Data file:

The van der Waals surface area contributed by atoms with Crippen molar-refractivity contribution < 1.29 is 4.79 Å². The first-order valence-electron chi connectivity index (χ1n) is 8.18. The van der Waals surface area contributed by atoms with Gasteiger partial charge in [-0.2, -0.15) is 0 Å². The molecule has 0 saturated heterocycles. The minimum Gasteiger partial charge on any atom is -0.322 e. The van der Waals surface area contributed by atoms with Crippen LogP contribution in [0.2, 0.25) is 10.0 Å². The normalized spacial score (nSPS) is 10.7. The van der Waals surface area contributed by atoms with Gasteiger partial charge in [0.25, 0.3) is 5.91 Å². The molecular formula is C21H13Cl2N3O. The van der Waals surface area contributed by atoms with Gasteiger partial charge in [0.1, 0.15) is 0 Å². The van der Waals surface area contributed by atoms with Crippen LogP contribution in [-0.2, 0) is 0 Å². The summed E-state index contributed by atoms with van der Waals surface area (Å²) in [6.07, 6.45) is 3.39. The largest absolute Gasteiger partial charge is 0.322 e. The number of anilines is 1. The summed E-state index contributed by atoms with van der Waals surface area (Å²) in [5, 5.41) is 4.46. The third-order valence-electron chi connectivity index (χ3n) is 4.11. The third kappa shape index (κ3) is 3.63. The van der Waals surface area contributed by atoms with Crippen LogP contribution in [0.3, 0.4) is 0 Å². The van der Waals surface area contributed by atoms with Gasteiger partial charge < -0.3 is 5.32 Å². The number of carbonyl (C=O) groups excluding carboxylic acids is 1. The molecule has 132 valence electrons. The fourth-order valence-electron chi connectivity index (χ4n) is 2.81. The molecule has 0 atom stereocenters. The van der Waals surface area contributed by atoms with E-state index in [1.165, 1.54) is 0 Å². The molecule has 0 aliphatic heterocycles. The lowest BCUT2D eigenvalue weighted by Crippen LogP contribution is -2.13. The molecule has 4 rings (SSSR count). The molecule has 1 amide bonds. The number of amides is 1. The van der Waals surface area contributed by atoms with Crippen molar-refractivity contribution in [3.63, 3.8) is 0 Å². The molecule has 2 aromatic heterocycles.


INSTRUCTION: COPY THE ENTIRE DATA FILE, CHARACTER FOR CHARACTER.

The van der Waals surface area contributed by atoms with Crippen molar-refractivity contribution < 1.29 is 4.79 Å². The first-order valence-electron chi connectivity index (χ1n) is 8.18. The van der Waals surface area contributed by atoms with Gasteiger partial charge in [-0.2, -0.15) is 0 Å². The molecule has 0 saturated heterocycles. The minimum Gasteiger partial charge on any atom is -0.322 e. The van der Waals surface area contributed by atoms with Crippen LogP contribution in [0.2, 0.25) is 10.0 Å². The normalized spacial score (nSPS) is 10.7. The van der Waals surface area contributed by atoms with Gasteiger partial charge in [0.25, 0.3) is 5.91 Å². The molecular formula is C21H13Cl2N3O. The van der Waals surface area contributed by atoms with Gasteiger partial charge in [0.1, 0.15) is 0 Å². The van der Waals surface area contributed by atoms with Crippen LogP contribution in [-0.2, 0) is 0 Å². The summed E-state index contributed by atoms with van der Waals surface area (Å²) in [6.07, 6.45) is 3.39. The largest absolute Gasteiger partial charge is 0.322 e. The number of anilines is 1. The summed E-state index contributed by atoms with van der Waals surface area (Å²) in [5, 5.41) is 4.46. The third-order valence-electron chi connectivity index (χ3n) is 4.11. The third kappa shape index (κ3) is 3.63. The van der Waals surface area contributed by atoms with Crippen LogP contribution in [0.3, 0.4) is 0 Å². The van der Waals surface area contributed by atoms with Gasteiger partial charge < -0.3 is 5.32 Å². The number of carbonyl (C=O) groups excluding carboxylic acids is 1. The molecule has 132 valence electrons. The fourth-order valence-electron chi connectivity index (χ4n) is 2.81. The molecule has 0 atom stereocenters. The van der Waals surface area contributed by atoms with E-state index in [1.165, 1.54) is 0 Å². The molecule has 0 aliphatic heterocycles. The lowest BCUT2D eigenvalue weighted by Crippen LogP contribution is -2.13. The molecule has 4 rings (SSSR count). The molecule has 1 amide bonds. The number of amides is 1. The van der Waals surface area contributed by atoms with Crippen molar-refractivity contribution in [3.63, 3.8) is 0 Å². The molecule has 2 aromatic heterocycles.